Harewood launches new exhibition to mark 300 years since the birth of painter Joshua Reynolds

17th March 2023

To mark 300 years since the birth of renowned eighteenth-century painter and co-founder of the Royal Academy Joshua Reynolds, Harewood House Trust is launching a brand-new exhibition for 2023, exploring his work and role in constructing power and identity through portraiture in the age of Empire.

Opening on Saturday 18 March, Reframing Reynolds will explore the painter’s work in a new light, through the lens of the portraits he painted of the Lascelles family who lived at Harewood.
These works will be re-displayed in new ways across the State Floor, giving visitors the chance to get up close to some of Reynolds’ iconic works. The exhibition will disrupt centuries-old narratives, exploring and questioning the visual stories Reynolds told within his extraordinary paintings.

Reynolds’ relationship with the Lascelles family began in the early 1760s and spanned a period of over 20 years.

It was a time that coincided with both Reynolds’ most successful years as an artist,
and the Lascelles family’s rise in social prominence. Whilst artists had always sought to flatter their sitters, Reynolds’ innovative style of portraiture developed a dual purpose – to simultaneously idealise his clients, but also capture and convey their unique character. Working at the height of the British Empire, new sources of wealth created an aspiring class, which included families such as the Lascelles, who looked to project an identity and self-image that legitimised their new-found wealth, status and power through their commissioned portraits.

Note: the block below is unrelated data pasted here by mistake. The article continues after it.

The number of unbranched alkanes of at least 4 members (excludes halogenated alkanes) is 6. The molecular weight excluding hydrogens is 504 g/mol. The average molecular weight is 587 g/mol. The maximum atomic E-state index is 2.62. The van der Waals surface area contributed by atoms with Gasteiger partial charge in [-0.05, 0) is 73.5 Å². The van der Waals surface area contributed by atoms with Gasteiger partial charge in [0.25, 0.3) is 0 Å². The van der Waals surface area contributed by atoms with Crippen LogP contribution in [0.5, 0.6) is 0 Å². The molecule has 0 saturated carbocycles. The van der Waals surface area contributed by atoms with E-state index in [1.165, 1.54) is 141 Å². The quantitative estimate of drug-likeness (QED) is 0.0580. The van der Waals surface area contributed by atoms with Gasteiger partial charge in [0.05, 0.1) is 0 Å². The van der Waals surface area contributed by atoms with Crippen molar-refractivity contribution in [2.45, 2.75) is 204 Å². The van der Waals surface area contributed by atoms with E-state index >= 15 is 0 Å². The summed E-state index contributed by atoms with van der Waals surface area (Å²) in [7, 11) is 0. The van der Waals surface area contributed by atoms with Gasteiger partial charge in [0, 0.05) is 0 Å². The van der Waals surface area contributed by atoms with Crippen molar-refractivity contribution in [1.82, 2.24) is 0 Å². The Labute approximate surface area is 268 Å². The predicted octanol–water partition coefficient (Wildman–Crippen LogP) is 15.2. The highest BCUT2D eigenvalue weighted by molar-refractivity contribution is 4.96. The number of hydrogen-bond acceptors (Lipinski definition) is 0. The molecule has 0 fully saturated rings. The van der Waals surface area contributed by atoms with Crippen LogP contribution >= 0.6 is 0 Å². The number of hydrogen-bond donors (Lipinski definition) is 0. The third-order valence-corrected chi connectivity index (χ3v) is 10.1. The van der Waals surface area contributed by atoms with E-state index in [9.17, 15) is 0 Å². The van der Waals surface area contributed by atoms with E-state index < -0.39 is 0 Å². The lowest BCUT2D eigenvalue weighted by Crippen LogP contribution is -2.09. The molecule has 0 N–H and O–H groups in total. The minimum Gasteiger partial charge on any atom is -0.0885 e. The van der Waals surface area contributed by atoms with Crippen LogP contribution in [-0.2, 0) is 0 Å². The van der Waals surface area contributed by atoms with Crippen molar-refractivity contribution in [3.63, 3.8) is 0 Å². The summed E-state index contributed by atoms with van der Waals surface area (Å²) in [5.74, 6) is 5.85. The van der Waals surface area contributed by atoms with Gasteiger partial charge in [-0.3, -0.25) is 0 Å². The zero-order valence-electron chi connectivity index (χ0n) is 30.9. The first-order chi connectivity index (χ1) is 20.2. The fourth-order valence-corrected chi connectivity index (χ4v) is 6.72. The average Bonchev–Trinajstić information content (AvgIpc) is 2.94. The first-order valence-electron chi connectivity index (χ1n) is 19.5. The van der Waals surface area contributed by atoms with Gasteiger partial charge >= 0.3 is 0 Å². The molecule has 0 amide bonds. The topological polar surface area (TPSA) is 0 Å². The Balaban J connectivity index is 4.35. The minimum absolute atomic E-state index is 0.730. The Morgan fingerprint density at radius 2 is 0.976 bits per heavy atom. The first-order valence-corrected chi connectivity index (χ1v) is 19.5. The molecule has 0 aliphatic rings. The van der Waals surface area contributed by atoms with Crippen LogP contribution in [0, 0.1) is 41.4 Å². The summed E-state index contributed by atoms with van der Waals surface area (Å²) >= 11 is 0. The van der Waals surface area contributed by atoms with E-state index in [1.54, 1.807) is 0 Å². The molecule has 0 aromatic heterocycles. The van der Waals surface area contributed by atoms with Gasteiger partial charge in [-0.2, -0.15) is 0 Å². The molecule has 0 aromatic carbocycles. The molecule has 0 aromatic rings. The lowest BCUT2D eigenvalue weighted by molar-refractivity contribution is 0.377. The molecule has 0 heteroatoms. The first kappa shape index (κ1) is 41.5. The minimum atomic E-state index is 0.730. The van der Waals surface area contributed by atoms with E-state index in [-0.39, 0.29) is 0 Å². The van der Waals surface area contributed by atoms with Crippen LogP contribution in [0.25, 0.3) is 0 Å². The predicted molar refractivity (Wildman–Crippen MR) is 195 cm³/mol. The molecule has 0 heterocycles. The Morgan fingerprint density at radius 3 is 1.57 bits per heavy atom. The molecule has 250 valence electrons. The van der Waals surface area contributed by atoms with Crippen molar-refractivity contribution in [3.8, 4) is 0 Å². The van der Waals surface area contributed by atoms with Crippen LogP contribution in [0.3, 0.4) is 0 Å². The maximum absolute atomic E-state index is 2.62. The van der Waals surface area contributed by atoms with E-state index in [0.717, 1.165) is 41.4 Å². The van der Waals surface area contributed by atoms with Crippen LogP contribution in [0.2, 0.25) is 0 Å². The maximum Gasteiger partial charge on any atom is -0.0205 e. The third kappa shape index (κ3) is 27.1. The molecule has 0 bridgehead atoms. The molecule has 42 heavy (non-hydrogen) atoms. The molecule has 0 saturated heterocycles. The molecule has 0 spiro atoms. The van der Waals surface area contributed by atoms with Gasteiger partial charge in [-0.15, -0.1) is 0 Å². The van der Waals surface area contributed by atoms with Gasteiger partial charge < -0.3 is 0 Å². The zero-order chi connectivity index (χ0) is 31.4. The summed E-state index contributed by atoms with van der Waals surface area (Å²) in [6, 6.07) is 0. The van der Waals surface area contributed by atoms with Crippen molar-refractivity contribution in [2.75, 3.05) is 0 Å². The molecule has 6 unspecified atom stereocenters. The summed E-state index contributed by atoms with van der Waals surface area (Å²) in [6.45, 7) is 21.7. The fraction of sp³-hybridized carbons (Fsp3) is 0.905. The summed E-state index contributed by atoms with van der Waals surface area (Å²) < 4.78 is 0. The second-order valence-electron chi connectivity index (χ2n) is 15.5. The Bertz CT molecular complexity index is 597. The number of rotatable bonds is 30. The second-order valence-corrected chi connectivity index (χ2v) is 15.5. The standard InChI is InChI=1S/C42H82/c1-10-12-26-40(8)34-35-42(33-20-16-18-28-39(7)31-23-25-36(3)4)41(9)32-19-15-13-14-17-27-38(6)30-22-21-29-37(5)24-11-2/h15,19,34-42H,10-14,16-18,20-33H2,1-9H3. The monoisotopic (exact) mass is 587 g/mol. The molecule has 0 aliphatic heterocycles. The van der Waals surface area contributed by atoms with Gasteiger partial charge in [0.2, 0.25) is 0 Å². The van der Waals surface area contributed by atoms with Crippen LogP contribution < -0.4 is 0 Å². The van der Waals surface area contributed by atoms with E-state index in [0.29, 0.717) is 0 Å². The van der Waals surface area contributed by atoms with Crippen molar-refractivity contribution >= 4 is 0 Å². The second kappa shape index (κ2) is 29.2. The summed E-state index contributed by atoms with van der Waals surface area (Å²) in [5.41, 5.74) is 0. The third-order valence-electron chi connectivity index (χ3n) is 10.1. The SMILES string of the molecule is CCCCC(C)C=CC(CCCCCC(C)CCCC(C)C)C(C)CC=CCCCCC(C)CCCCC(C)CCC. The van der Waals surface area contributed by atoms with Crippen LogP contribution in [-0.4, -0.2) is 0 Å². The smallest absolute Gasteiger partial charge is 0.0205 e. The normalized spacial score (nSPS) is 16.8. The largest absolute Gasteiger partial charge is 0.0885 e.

Reframing Reynolds will display six of these portraits, which includes the celebrated full-length portraits of Lady Worsley and her sister, Lady Harrington, as well as Reynolds’ exceptional full-length portrait of Mrs Hale, depicted as the Greek goddess Euphrosyne, in the Music Room.
Other works include the full-length portrait of Edwin Lascelles, who built Harewood House using profits made from the trades in sugar and enslaved people, which will be re-displayed and reinterpreted to better contextualise the portrait and sitter. Additionally, the three-quarter length portraits of Edward Lascelles, later 1st Earl of Harewood, and his wife Anne, are also featured.
Darren Pih, Chief Curator and Artistic Director, comments:
‘As we mark 300 years since the birth of celebrated British artist Sir Joshua Reynolds, Harewood is excited to present Reframing Reynolds, a brand-new exhibition that explores his relevance for audiences today. The exhibition gives insights into the artist’s innovative style and role in portraying power and status in the age of Empire. We hope that this exhibition will speak to visitors familiar with Reynolds’ work, whilst opening his work to new audiences as we demonstrate the continuing relevance of portraiture to address timely and contemporary themes.’
Day tickets to Harewood include access to Reframing Reynolds and visitors can also expect
family-friendly trails and portraiture-related activities for younger visitors, as well as art-themed workshops for aspiring artists.
More details and booking information can be found on Harewood House’s Website Here.